If the novel as in Makunun’unu Maodzamoyo (1970) or Waiting for the Rain (1975) offers the man a wider axis to explore and develop ideas, maybe Mungoshi’s shorter bursts of inspiration find acute expression in shorter fiction as in Coming of the Dry Season (1972), Some Kinds of Wounds (1980) and Walking Still (1997).

When that is done, the man does not linger long and suffer, for he also broke into poetry in The Milkman Doesn’t Only Deliver Milk (1981).

Feeling maybe trapped with traditional literary forms, he could, and as happened in 1992 with Abide with Me, 1995 with The Axe and Gwatakwata, Children Video Picture Book 1997, get into writing for the screen.

Not apologising for it, or looking back, he can go into acting itself. For instance, he appears in plays as “the journalist”

in Ndabve Zera, “the storekeeper” in Makunun’unu Maodzamoyo and as Trebonius in Julius Ceasar (produced by Andrew Shaw).
When it suits him, he can also hit the road and present papers in Zimbabwe and across the globe.

The numerous invitations he has received are testimony to his status as an unofficial cultural ambassador of Zimbabwe.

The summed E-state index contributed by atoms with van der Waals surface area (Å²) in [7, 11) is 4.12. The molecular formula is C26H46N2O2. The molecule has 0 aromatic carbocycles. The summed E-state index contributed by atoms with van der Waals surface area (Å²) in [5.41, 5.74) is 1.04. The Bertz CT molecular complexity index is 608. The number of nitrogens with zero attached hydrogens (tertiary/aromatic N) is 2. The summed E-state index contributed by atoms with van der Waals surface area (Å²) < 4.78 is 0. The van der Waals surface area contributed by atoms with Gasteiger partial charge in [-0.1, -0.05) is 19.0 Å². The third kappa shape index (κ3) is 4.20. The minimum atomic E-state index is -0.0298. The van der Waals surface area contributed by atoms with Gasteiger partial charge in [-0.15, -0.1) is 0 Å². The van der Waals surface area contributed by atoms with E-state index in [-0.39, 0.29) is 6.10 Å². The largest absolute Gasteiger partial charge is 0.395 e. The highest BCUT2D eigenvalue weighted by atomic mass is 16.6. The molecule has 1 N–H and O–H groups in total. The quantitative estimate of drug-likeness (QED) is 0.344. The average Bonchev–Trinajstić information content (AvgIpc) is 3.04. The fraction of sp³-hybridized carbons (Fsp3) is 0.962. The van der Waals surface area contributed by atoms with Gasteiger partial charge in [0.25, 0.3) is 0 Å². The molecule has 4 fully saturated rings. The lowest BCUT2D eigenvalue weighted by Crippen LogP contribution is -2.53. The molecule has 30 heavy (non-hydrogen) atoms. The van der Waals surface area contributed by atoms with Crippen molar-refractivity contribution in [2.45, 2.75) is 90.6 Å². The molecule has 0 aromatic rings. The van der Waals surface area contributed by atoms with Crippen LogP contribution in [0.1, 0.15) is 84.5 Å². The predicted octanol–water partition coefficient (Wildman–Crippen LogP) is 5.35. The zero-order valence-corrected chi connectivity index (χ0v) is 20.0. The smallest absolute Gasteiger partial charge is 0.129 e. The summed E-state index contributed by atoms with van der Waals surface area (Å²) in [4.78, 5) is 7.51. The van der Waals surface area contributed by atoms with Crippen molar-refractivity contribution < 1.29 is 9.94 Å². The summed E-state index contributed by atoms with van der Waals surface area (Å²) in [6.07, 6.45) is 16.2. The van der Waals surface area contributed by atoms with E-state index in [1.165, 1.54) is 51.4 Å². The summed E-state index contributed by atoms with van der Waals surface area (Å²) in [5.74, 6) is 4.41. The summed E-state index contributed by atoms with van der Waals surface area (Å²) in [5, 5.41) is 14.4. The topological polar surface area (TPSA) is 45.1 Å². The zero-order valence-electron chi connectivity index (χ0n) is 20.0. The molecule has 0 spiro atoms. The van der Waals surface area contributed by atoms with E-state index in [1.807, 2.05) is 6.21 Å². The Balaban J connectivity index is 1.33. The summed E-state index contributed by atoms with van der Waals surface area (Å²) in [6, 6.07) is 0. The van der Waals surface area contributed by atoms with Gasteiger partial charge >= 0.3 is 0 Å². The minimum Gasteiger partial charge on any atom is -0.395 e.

He has been Visiting Lecturer at the University of Florida in the 2000 Spring Semester and Resource Person at Netherlands’ Groningen Children’s Book Year Workshop in 1996.

Mungoshi’s profile shows that from 1980 to 1990, he did not go for a year without giving a paper in places like the University of Florida, Iowa, Durham University, Amsterdam, New Zealand, Australia, Cambridge University and many more.

Mungoshi is not very well known as a poet, arguably because he writes less verse. However, his single poetry anthology, The Milkman Doesn’t Only Deliver Milk is deep and revealing.

He refers to poetry in one interview as “only a sideline, a mere finger exercise” in his continuing endeavour to condense language to a spare state of fine precision.

His poetry exudes the styles and philosophies of his more celebrated prose.

The greatest strength of Mungoshi literature is the life-like feel he has for people.

He has sympathy for the underdog, without overwriting. His characters belong to believable circumstances, place and time and are endearing.

With the use of deceptively simple language and plot comparable only to Mozambique’s Luis Honwana’s and maybe South-Africa’s Ezekiel Mphahlele’s too, Mungoshi tells stories about things you did not quite know about people you know.